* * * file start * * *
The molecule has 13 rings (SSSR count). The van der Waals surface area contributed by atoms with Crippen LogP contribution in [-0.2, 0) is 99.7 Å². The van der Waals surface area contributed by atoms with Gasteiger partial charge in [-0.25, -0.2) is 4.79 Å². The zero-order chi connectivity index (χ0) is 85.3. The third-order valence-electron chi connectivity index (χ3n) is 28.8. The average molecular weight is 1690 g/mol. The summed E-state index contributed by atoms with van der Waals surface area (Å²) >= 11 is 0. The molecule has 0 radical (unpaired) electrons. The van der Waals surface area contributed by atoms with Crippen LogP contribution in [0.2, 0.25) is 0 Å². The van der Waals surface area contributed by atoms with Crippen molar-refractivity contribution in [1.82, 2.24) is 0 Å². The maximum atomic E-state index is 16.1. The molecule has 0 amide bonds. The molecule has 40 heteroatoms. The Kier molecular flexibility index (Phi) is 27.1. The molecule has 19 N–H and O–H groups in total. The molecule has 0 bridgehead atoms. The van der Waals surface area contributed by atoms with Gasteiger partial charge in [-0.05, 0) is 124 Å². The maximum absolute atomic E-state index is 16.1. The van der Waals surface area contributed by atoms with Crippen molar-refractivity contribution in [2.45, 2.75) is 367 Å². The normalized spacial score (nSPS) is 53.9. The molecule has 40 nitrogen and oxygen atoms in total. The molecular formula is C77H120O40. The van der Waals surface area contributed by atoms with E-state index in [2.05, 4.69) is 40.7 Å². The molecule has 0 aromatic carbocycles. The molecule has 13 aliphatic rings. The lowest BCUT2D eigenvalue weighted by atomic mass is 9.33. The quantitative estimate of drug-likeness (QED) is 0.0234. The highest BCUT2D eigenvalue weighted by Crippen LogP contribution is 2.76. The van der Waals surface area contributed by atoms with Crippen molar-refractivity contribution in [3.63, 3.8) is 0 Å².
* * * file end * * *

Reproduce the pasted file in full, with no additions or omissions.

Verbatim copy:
The molecule has 13 rings (SSSR count). The van der Waals surface area contributed by atoms with Crippen LogP contribution in [-0.2, 0) is 99.7 Å². The van der Waals surface area contributed by atoms with Gasteiger partial charge in [-0.25, -0.2) is 4.79 Å². The zero-order chi connectivity index (χ0) is 85.3. The third-order valence-electron chi connectivity index (χ3n) is 28.8. The average molecular weight is 1690 g/mol. The summed E-state index contributed by atoms with van der Waals surface area (Å²) >= 11 is 0. The molecule has 0 radical (unpaired) electrons. The van der Waals surface area contributed by atoms with Crippen LogP contribution in [0.2, 0.25) is 0 Å². The van der Waals surface area contributed by atoms with Crippen molar-refractivity contribution in [1.82, 2.24) is 0 Å². The maximum atomic E-state index is 16.1. The molecule has 0 amide bonds. The molecule has 40 heteroatoms. The Kier molecular flexibility index (Phi) is 27.1. The molecule has 19 N–H and O–H groups in total. The molecule has 0 bridgehead atoms. The van der Waals surface area contributed by atoms with Gasteiger partial charge in [-0.05, 0) is 124 Å². The maximum absolute atomic E-state index is 16.1. The van der Waals surface area contributed by atoms with Crippen molar-refractivity contribution in [2.45, 2.75) is 367 Å². The normalized spacial score (nSPS) is 53.9. The molecule has 40 nitrogen and oxygen atoms in total. The molecular formula is C77H120O40. The van der Waals surface area contributed by atoms with E-state index in [2.05, 4.69) is 40.7 Å². The molecule has 0 aromatic carbocycles. The molecule has 13 aliphatic rings. The lowest BCUT2D eigenvalue weighted by atomic mass is 9.33. The quantitative estimate of drug-likeness (QED) is 0.0234. The highest BCUT2D eigenvalue weighted by Crippen LogP contribution is 2.76. The van der Waals surface area contributed by atoms with Crippen molar-refractivity contribution in [3.63, 3.8) is 0 Å².